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When I first started working in law, several people told me that if I wanted to impress, I should make sure I was the first person partners saw when they came in and the last person they saw when they left. I never considered that could mean actually moving in to the office.
But that's just what one young California lawyer did -- after graduation, he gave up his long commutes and high rent in order to live out of his office, unbeknownst to any of his colleagues.
According to a story in the San Francisco Chronicle, "Mitchell" graduated from law school at U.C. Hastings in S.F. and was offered a job as a public defender in Silicon Valley. Public defenders are some of the happiest lawyers, but also some of the lowest paid. In a place like San Francisco, which has the highest rent in America, supporting yourself on a public service salary can be a challenge.
Cost wasn't the only reason Mitchell moved into his office, though. His job was also contingent on passing the bar, making him reluctant to sign a new lease. So instead, each night he waited until everyone had left, then slept upright in his chair. If colleagues were pulling an all-nighter, he'd pack up and sleep in his car. A shower at the gym in the morning, and his coworkers were none the wiser.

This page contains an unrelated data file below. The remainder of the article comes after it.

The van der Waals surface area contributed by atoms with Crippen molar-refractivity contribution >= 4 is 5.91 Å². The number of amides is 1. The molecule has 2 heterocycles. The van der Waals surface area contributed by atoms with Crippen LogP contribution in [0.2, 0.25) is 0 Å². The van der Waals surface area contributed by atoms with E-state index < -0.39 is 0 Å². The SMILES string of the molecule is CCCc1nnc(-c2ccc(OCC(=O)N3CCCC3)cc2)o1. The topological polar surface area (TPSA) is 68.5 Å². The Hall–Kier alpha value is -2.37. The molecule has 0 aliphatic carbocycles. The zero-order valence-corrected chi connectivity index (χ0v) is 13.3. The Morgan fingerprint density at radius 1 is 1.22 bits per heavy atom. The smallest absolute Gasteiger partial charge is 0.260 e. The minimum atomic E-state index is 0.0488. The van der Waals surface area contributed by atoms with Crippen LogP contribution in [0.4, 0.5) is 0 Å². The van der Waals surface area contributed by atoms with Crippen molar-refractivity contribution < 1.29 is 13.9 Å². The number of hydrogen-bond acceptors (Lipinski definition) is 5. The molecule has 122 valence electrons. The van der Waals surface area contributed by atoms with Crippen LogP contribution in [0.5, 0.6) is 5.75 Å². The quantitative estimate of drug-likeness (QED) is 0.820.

Mitchell isn't alone in forsaking traditional housing. Toronto Blue Jays pitcher Daniel Norris, for example, sets up camp in his Volkswagen microbus instead of a penthouse apartment. For Norris, living in a "van down by the river" isn't a sign of failure, but of freedom and pursuit of a simpler life.
Of course, not everyone volunteers to go without a home. While general homelessness is decreasing, some white collar professionals are finding it hard to find a place to live in increasingly gentrified cities. Call it the problem of the starving lawyer -- except, of course, it affects more than just low-wage, public interest attorneys. College students, artists and even Congress members -- lots of Congress members --have taken up living, usually secretly, at work.
At least, though, they're saving some money. One cubicle dweller reports saving over $20,000 over the almost two years living at work, while Mitchell saved $12,000 before he decided it was time to sign a lease.
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